WHAT ARE HEMORRHOIDS?
The term hemorrhoid is commonly used to describe the symptoms caused by hemorrhoids, since hemorrhoids exist in all healthy persons. Hemorrhoids (HEM-uh-roids), also called piles, are swollen and inflamed veins in your anus and lower rectum. Hemorrhoids may result from straining during bowel movements or from the increased pressure on these veins during pregnancy, among other causes. Hemorrhoids may be located inside the rectum (internal hemorrhoids), or they may develop under the skin around the anus (external hemorrhoids). Hemorrhoids are common ailments. By age 50, about half of adults have had to deal with the itching, discomfort and bleeding that can signal the presence of hemorrhoids. Fortunately, many effective options are available to treat hemorrhoids. Most people can get relief from symptoms by using home treatments and making lifestyle changes.
Signs and symptoms of hemorrhoids may include:
- Painless bleeding during bowel movements — you might notice small amounts of bright red blood on your toilet tissue or in the toilet bowl
- Itching or irritation in your anal region
- Pain or discomfort
- Swelling around your anus
- A lump near your anus, which may be sensitive or painful
- Leakage of feces
Hemorrhoid symptoms usually depend on the location. Internal hemorrhoids lie inside the rectum. You usually can’t see or feel these hemorrhoids, and they usually don’t cause discomfort. But straining or irritation when passing stool can damage a hemorrhoid’s delicate surface and cause it to bleed. Occasionally, straining can push an internal hemorrhoid through the anal opening. This is known as a protruding or prolapsed hemorrhoid and can cause pain and irritation. External hemorrhoids are under the skin around your anus. When irritated, external hemorrhoids can itch or bleed. Sometimes blood may pool in an external hemorrhoid and form a clot (thrombus), resulting in severe pain, swelling and inflammation.
WHEN TO SEE A DOCTOR
Bleeding during bowel movements is the most common sign of hemorrhoids. But rectal bleeding can occur with other diseases, including colorectal cancer and anal cancer. Don’t assume that bleeding is coming from hemorrhoids without consulting a doctor. Your doctor can do a physical examination and perform other tests to diagnose hemorrhoids and rule out more-serious conditions or diseases. Also consider seeking medical advice if your hemorrhoids cause pain, bleed frequently or excessively, or don’t improve with home remedies. If your hemorrhoid symptoms began along with a marked change in bowel habits or if you’re passing black, tarry or maroon stools, blood clots, or blood mixed in with the stool, consult your doctor immediately. These types of stools can signal more extensive bleeding elsewhere in your digestive tract. Seek emergency care if you experience large amounts of rectal bleeding, light-headedness, dizziness or faintness.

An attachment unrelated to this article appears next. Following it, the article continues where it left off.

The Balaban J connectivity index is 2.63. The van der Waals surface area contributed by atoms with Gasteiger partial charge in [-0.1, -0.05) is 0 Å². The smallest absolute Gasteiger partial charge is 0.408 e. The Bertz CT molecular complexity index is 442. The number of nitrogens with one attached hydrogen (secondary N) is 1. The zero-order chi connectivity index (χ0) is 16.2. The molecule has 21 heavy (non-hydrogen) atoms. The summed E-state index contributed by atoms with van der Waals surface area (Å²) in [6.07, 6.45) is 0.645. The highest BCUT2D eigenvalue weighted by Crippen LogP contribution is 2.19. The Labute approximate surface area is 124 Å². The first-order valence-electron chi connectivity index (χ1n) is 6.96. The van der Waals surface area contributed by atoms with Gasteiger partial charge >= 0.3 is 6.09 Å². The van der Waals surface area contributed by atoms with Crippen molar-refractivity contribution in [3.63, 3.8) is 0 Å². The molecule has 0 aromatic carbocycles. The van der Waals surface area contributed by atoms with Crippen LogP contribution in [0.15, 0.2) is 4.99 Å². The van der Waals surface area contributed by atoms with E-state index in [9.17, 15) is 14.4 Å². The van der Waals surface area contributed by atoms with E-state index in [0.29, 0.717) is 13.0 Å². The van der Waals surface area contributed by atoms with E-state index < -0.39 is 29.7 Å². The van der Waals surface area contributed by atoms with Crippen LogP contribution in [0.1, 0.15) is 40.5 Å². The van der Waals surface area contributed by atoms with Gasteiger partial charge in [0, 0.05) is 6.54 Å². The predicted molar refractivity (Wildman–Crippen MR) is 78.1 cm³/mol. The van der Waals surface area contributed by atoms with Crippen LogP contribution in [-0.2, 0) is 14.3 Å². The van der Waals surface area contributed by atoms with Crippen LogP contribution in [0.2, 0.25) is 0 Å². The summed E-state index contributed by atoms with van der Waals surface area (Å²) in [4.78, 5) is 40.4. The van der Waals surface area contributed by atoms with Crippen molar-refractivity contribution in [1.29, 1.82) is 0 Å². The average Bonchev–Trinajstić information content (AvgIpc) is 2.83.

The veins around your anus tend to stretch under pressure and may bulge or swell. Swollen veins (hemorrhoids) can develop from an increase in pressure in the lower rectum. Factors that might cause increased pressure include:
- Straining during bowel movements
- Sitting for long periods of time on the toilet
- Chronic diarrhea or constipation
- Anal intercourse
- Low-fiber diet
Hemorrhoids are more likely as you get older because the tissues that support the veins in your rectum and anus can weaken and stretch with aging.
Complications of hemorrhoids are rare but include:
- Chronic blood loss from hemorrhoids may cause anemia, in which you don’t have enough healthy red blood cells to carry oxygen to your cells. This may result in fatigue and weakness.
- Strangulated hemorrhoid.If blood supply to an internal hemorrhoid is cut off, the hemorrhoid may be “strangulated,” which can cause extreme pain and lead to tissue death (gangrene).
TESTS & DIAGNOSIS
Your doctor may be able to see if you have external hemorrhoids simply by looking. Tests and procedures to diagnose internal hemorrhoids may include:
Your doctor may want to do a more extensive examination of your entire colon using colonoscopy. This might be recommended if:
- Examination of your anal canal and rectum for abnormalities.During a digital rectal exam, your doctor inserts a gloved, lubricated finger into your rectum. He or she feels for anything unusual, such as growths. The exam can give your doctor an indication of what further testing might be appropriate.